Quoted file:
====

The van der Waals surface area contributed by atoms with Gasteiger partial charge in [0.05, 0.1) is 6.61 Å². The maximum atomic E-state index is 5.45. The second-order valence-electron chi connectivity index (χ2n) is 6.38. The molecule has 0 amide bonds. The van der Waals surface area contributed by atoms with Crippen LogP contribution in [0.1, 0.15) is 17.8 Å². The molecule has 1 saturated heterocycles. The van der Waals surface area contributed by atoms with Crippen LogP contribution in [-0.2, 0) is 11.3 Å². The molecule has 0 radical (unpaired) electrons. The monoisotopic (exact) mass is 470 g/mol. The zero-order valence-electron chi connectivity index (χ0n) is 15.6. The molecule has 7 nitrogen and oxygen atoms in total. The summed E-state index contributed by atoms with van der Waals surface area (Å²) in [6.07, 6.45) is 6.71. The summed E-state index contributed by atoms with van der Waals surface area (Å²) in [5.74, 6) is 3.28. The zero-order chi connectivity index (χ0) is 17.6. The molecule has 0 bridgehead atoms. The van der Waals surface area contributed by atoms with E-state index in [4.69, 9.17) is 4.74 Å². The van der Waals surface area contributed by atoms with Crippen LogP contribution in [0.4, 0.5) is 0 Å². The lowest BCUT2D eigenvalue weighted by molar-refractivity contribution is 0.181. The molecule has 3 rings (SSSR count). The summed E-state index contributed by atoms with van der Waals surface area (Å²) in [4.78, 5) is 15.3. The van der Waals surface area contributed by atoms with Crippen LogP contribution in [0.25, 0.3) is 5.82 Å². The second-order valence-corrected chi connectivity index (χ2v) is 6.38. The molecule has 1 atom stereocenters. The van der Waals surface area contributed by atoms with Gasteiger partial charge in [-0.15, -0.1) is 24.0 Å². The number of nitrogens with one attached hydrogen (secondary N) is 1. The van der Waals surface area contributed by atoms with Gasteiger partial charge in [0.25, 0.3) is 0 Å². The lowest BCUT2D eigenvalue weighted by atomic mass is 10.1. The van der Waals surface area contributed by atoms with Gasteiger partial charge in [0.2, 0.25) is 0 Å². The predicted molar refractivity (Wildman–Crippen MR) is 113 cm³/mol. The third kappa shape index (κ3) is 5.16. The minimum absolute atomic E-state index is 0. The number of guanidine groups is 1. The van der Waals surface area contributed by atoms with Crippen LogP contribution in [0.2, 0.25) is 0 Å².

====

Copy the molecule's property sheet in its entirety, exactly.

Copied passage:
The van der Waals surface area contributed by atoms with Gasteiger partial charge in [0.05, 0.1) is 6.61 Å². The maximum atomic E-state index is 5.45. The second-order valence-electron chi connectivity index (χ2n) is 6.38. The molecule has 0 amide bonds. The van der Waals surface area contributed by atoms with Crippen LogP contribution in [0.1, 0.15) is 17.8 Å². The molecule has 1 saturated heterocycles. The van der Waals surface area contributed by atoms with Crippen LogP contribution in [-0.2, 0) is 11.3 Å². The molecule has 0 radical (unpaired) electrons. The monoisotopic (exact) mass is 470 g/mol. The zero-order valence-electron chi connectivity index (χ0n) is 15.6. The molecule has 7 nitrogen and oxygen atoms in total. The summed E-state index contributed by atoms with van der Waals surface area (Å²) in [6.07, 6.45) is 6.71. The summed E-state index contributed by atoms with van der Waals surface area (Å²) in [5.74, 6) is 3.28. The zero-order chi connectivity index (χ0) is 17.6. The molecule has 0 bridgehead atoms. The van der Waals surface area contributed by atoms with E-state index in [4.69, 9.17) is 4.74 Å². The van der Waals surface area contributed by atoms with Crippen LogP contribution in [0.4, 0.5) is 0 Å². The lowest BCUT2D eigenvalue weighted by molar-refractivity contribution is 0.181. The molecule has 3 rings (SSSR count). The summed E-state index contributed by atoms with van der Waals surface area (Å²) in [4.78, 5) is 15.3. The van der Waals surface area contributed by atoms with Crippen LogP contribution in [0.25, 0.3) is 5.82 Å². The second-order valence-corrected chi connectivity index (χ2v) is 6.38. The molecule has 1 atom stereocenters. The van der Waals surface area contributed by atoms with Gasteiger partial charge in [-0.15, -0.1) is 24.0 Å². The number of nitrogens with one attached hydrogen (secondary N) is 1. The van der Waals surface area contributed by atoms with Gasteiger partial charge in [0.25, 0.3) is 0 Å². The lowest BCUT2D eigenvalue weighted by atomic mass is 10.1. The van der Waals surface area contributed by atoms with Gasteiger partial charge in [0.2, 0.25) is 0 Å². The predicted molar refractivity (Wildman–Crippen MR) is 113 cm³/mol. The third kappa shape index (κ3) is 5.16. The minimum absolute atomic E-state index is 0. The number of guanidine groups is 1. The van der Waals surface area contributed by atoms with Crippen LogP contribution in [0.2, 0.25) is 0 Å².